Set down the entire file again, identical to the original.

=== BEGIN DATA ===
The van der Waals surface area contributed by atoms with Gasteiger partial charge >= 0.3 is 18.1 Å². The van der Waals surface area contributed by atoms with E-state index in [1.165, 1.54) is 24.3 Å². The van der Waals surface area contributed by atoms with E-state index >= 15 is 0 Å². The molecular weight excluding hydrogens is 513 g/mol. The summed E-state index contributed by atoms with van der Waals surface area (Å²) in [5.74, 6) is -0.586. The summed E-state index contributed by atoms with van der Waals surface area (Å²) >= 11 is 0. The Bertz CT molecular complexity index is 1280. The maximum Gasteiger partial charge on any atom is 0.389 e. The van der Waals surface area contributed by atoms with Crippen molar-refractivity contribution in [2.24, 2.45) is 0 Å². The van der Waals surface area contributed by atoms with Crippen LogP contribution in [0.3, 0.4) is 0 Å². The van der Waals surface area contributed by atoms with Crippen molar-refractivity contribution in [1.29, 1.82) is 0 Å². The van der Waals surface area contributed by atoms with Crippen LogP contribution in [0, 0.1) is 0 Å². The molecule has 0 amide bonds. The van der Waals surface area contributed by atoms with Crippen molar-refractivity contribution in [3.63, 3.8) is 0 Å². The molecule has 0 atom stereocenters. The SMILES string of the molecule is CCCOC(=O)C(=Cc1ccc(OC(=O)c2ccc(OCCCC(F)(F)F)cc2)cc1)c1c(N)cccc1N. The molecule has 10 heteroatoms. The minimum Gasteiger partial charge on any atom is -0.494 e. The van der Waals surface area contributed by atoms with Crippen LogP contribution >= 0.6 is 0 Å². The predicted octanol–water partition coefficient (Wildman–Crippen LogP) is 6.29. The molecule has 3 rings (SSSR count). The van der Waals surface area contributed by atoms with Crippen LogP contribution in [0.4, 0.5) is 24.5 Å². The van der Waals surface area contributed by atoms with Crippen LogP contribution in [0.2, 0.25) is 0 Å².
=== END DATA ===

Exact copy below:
The van der Waals surface area contributed by atoms with Gasteiger partial charge >= 0.3 is 18.1 Å². The van der Waals surface area contributed by atoms with E-state index in [1.165, 1.54) is 24.3 Å². The van der Waals surface area contributed by atoms with E-state index >= 15 is 0 Å². The molecular weight excluding hydrogens is 513 g/mol. The summed E-state index contributed by atoms with van der Waals surface area (Å²) in [5.74, 6) is -0.586. The summed E-state index contributed by atoms with van der Waals surface area (Å²) >= 11 is 0. The Bertz CT molecular complexity index is 1280. The maximum Gasteiger partial charge on any atom is 0.389 e. The van der Waals surface area contributed by atoms with Crippen molar-refractivity contribution in [2.24, 2.45) is 0 Å². The van der Waals surface area contributed by atoms with Crippen LogP contribution in [0.3, 0.4) is 0 Å². The van der Waals surface area contributed by atoms with Crippen molar-refractivity contribution in [1.29, 1.82) is 0 Å². The van der Waals surface area contributed by atoms with Crippen LogP contribution in [0, 0.1) is 0 Å². The molecule has 0 amide bonds. The van der Waals surface area contributed by atoms with Crippen molar-refractivity contribution in [3.63, 3.8) is 0 Å². The molecule has 0 atom stereocenters. The SMILES string of the molecule is CCCOC(=O)C(=Cc1ccc(OC(=O)c2ccc(OCCCC(F)(F)F)cc2)cc1)c1c(N)cccc1N. The molecule has 10 heteroatoms. The minimum Gasteiger partial charge on any atom is -0.494 e. The van der Waals surface area contributed by atoms with Crippen LogP contribution >= 0.6 is 0 Å². The predicted octanol–water partition coefficient (Wildman–Crippen LogP) is 6.29. The molecule has 3 rings (SSSR count). The van der Waals surface area contributed by atoms with Crippen LogP contribution in [0.4, 0.5) is 24.5 Å². The van der Waals surface area contributed by atoms with Crippen LogP contribution in [0.2, 0.25) is 0 Å².